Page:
Fraudulent breach of trust and the limits of the Limitation Act 1980

Fraudulent breach of trust and the limits of the Limitation Act 1980

A recent Supreme Court decision that the Limitation Act 1980, s 21(1)(a) does not disapply the statutory limitation period for actions against accessories to a fraudulent breach of trust is examined by Emily Campbell, of Wilberforce Chambers.

Original news

Williams v Central Bank of Nigeria [2014] UKSC 10, [2014] All ER (D) 172 (Feb)

The Supreme Court decided that a stranger to a trust who was liable to account on the grounds of dishonest assistance in a breach of trust or knowing receipt of trust assets was not a trustee for the purposes of section 21(1)(a) of the Limitation Act 1980 (LA 1980). The court further decided that an action in respect of any fraud or fraudulent breach of trust to which the trustee was a party or privy did not include an action against a party which was not itself a trustee.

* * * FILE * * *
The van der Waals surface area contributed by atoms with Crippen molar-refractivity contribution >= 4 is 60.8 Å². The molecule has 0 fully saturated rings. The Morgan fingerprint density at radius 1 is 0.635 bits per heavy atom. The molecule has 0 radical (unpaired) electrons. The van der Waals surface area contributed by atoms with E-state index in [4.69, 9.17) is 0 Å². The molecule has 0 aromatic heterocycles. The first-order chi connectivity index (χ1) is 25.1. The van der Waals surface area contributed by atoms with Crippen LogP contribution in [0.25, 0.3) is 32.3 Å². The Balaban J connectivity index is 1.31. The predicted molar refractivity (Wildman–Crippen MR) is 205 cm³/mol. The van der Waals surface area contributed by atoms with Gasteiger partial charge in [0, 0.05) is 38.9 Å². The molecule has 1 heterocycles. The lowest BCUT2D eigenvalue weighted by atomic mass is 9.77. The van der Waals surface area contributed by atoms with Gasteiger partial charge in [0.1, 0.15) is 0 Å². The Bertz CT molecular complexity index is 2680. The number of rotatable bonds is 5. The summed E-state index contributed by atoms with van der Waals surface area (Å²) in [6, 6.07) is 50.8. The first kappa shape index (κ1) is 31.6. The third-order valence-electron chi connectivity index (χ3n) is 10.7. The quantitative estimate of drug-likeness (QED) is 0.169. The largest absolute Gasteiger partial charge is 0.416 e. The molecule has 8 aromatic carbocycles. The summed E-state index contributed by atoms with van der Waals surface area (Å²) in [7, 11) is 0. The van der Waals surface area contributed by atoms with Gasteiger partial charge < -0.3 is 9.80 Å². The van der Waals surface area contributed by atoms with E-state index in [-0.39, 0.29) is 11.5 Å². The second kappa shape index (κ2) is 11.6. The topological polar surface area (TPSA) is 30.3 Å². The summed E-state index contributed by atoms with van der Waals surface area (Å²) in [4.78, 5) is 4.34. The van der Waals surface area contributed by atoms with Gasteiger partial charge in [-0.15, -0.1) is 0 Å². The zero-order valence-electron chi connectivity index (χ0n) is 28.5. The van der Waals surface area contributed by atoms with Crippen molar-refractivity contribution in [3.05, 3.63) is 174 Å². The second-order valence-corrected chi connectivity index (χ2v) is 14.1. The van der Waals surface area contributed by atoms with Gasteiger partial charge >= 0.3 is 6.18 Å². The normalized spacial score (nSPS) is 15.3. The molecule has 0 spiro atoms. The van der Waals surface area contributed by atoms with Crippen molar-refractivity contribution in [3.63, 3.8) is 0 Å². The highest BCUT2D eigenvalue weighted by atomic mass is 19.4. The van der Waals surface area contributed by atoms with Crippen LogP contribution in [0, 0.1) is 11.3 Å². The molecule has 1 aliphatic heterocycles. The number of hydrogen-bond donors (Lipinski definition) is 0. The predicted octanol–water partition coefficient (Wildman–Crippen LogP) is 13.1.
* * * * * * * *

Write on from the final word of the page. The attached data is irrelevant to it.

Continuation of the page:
What key issues did the case raise?

The case concerned Dr Williams, who claimed to be the victim of a fraud instigated by the Nigerian state security services in 1986. Dr Williams had paid more than $6m to a solicitor, who he claims paid out the money in breach of trust to an account held by the Central Bank of Nigeria with Midland Bank in London. The central bank was said to have been party to the fraud, with Dr Williams claiming it was a constructive trust

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About the author:
Eleanor qualified in 1998 into the insolvency team at ASB law. She became a partner in 2005, and went on to head up the Recovery & Insolvency team. Whilst traditionally specialising mainly in contentious corporate insolvency matters, in recent years she has moved into the non contentious arena, in particular specialising in company administrations.